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This page is an essay by Andrew Small. If you have a comment, please put it on the talk page.
Many parameters can be quantified easily or just by using a specific tool -- for example, length, weight and volume. Other take more effort to quantify -- like quantifying intelligence with an IQ test (itself not a perfect measure) or specific health parameters by taking medical tests. Some even take it as far as to quantify personal qualities, but these tests tend to be greatly flawed and/or biased.
One quality which would be useful to quantify, though, is hypocrisy. An adequate measure of hypocrisy would strongly help in finding whether a person is to be as strongly trusted as one thinks.
Note: The following method was created to test authors who wrote large amounts of text on different subjects. With some adaptations, it could be useful for verbal debate.
The hypocrisy testEdit
- Does the person in question think it's immoral for mothers to have abortion, yet moral to invade other nations, murdering peaceful people?
- Does the person in question claim they prefer logic and science, yet commit numerous fallacies and ignores scientific proof against them?
- Does the person in question enforce a set of rules on others, yet keeps violating these same rules?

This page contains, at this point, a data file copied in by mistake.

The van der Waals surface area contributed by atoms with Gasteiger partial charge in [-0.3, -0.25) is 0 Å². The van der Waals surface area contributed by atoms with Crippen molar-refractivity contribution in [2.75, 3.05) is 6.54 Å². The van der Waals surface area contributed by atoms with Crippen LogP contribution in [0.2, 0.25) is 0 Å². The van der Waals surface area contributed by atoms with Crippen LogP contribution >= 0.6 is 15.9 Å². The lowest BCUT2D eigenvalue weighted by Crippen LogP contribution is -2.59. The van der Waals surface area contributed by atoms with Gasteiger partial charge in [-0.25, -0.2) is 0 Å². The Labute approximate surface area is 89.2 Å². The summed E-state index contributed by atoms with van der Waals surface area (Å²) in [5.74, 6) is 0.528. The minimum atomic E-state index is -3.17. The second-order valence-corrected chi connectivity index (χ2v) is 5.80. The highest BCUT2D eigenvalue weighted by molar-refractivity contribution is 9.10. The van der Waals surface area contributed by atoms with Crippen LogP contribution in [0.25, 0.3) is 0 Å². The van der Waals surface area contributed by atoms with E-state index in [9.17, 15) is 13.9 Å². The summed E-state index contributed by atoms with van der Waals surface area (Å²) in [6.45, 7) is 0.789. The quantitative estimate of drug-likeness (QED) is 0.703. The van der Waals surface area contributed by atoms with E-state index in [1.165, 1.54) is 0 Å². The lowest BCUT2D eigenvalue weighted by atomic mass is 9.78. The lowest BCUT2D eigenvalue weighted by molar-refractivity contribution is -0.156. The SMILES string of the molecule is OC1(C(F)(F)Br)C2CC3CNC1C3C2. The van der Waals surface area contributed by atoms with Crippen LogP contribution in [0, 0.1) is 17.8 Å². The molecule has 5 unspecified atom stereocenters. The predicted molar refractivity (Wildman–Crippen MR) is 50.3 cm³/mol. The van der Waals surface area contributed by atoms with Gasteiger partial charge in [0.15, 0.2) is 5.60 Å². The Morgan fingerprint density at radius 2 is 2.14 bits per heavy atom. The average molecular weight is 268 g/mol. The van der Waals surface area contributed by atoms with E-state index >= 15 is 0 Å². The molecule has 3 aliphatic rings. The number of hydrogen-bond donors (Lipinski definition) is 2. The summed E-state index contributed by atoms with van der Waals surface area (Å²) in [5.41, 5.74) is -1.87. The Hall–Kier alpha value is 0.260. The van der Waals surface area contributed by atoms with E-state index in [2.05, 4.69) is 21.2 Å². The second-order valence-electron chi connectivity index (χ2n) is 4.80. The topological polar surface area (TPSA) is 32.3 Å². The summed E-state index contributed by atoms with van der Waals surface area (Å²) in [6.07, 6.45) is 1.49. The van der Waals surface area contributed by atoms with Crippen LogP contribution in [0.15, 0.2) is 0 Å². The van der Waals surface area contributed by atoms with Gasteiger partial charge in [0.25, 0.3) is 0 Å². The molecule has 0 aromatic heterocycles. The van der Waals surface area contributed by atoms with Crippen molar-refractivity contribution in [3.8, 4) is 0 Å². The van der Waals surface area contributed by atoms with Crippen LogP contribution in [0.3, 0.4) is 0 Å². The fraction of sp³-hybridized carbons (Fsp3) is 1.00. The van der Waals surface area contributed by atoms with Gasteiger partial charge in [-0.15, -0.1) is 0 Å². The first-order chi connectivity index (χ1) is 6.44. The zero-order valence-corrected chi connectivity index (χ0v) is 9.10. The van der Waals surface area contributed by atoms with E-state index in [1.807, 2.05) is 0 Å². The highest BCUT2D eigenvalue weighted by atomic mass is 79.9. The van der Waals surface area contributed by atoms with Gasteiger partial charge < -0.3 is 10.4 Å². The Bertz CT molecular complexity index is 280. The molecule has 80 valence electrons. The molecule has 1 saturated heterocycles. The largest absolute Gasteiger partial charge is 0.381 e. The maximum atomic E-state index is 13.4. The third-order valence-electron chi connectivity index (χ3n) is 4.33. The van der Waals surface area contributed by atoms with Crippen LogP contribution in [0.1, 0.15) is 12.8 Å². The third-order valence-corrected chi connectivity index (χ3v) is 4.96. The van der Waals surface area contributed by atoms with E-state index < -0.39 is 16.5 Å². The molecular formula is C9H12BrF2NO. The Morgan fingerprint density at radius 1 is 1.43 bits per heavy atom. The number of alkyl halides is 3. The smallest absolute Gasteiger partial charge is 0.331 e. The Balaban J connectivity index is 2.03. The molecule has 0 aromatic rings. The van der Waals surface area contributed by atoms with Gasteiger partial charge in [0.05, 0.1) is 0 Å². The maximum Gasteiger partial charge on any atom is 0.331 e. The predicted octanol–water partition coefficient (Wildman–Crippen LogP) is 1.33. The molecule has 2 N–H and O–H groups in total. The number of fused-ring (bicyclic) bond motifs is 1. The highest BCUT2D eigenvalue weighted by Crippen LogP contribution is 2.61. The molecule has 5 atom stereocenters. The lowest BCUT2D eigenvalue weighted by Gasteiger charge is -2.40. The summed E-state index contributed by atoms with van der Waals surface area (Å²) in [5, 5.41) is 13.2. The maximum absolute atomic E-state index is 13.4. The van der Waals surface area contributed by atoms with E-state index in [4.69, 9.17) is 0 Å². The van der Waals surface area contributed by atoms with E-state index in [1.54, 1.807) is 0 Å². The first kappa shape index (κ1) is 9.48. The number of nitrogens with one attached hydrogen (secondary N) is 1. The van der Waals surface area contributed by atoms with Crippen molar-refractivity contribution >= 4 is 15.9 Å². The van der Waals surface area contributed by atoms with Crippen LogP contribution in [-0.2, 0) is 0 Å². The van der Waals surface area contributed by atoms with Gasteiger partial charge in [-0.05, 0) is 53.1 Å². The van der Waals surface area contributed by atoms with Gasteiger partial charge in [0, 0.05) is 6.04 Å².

- Does the person in question admit one's own errors while blaming others for committing mistakes?
- Did the person in question claim a the book's contents are completely true while trying to rewrite the book in question?
- Does the person in question flip-flop on a matter as soon as revealing details are discovered?
- Was the person in question ever noticed removing or otherwise manipulating important data to further their views?
- Did the person in question look for bias in others' statements while committing a lot more bias in their own statements?
- Is the person in question extremely selective at enforcing rules or noting errors?
- Did the person in question claim they are looking for truth with an open mind without even considering other opinions seriously?
The person's hypocrisy can be scored on how often a "yes" answer may be given. Answering more than half of the questions positively indicates an extremely dangerous degree of hypocrisy; isolation from politics and any sorts of debate is advised.
Extra points and further refinementsEdit
Extra points may be added if the fragments in question (for example, writing a set of rules and violating a rule in Q3) both happened close to each other (either in time or amount of text) or repeatedly over time. Then, the score should be divided by maximum possible score for a single point, and 0.5*(number of questions) would indicate a dangerous degree of hypocrisy.